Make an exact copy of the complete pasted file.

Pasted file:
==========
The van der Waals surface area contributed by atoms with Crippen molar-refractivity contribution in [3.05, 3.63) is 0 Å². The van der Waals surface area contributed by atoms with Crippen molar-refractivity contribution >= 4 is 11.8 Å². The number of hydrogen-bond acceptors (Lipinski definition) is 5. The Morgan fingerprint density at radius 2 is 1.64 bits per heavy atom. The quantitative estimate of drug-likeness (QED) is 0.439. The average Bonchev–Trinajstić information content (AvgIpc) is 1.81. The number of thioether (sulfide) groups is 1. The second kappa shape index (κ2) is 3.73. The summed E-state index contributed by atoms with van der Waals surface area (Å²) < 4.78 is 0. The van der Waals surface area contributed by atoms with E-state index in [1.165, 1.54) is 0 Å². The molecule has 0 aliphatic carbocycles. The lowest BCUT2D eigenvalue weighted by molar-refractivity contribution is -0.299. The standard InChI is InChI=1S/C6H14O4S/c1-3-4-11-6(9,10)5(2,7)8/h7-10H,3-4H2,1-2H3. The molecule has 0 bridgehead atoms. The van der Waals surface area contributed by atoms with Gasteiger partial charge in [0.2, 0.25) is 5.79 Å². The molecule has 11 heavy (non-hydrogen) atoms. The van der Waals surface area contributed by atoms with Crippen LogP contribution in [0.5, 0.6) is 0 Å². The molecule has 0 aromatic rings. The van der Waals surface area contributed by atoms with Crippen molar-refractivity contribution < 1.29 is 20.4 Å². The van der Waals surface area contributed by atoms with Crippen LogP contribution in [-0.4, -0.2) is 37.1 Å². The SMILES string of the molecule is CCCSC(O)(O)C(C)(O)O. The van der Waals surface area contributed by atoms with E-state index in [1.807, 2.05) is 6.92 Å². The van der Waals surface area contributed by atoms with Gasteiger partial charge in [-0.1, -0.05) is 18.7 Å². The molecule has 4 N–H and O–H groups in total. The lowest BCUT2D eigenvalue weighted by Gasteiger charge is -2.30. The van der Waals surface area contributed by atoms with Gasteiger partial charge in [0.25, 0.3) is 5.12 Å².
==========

The van der Waals surface area contributed by atoms with Crippen molar-refractivity contribution in [3.05, 3.63) is 0 Å². The van der Waals surface area contributed by atoms with Crippen molar-refractivity contribution >= 4 is 11.8 Å². The number of hydrogen-bond acceptors (Lipinski definition) is 5. The Morgan fingerprint density at radius 2 is 1.64 bits per heavy atom. The quantitative estimate of drug-likeness (QED) is 0.439. The average Bonchev–Trinajstić information content (AvgIpc) is 1.81. The number of thioether (sulfide) groups is 1. The second kappa shape index (κ2) is 3.73. The summed E-state index contributed by atoms with van der Waals surface area (Å²) < 4.78 is 0. The van der Waals surface area contributed by atoms with E-state index in [1.165, 1.54) is 0 Å². The molecule has 0 aliphatic carbocycles. The lowest BCUT2D eigenvalue weighted by molar-refractivity contribution is -0.299. The standard InChI is InChI=1S/C6H14O4S/c1-3-4-11-6(9,10)5(2,7)8/h7-10H,3-4H2,1-2H3. The molecule has 0 bridgehead atoms. The van der Waals surface area contributed by atoms with Gasteiger partial charge in [0.2, 0.25) is 5.79 Å². The molecule has 11 heavy (non-hydrogen) atoms. The van der Waals surface area contributed by atoms with Crippen LogP contribution in [0.5, 0.6) is 0 Å². The molecule has 0 aromatic rings. The van der Waals surface area contributed by atoms with Crippen molar-refractivity contribution < 1.29 is 20.4 Å². The van der Waals surface area contributed by atoms with Crippen LogP contribution in [-0.4, -0.2) is 37.1 Å². The SMILES string of the molecule is CCCSC(O)(O)C(C)(O)O. The van der Waals surface area contributed by atoms with E-state index in [1.807, 2.05) is 6.92 Å². The van der Waals surface area contributed by atoms with Gasteiger partial charge in [-0.1, -0.05) is 18.7 Å². The molecule has 4 N–H and O–H groups in total. The lowest BCUT2D eigenvalue weighted by Gasteiger charge is -2.30. The van der Waals surface area contributed by atoms with Gasteiger partial charge in [0.25, 0.3) is 5.12 Å².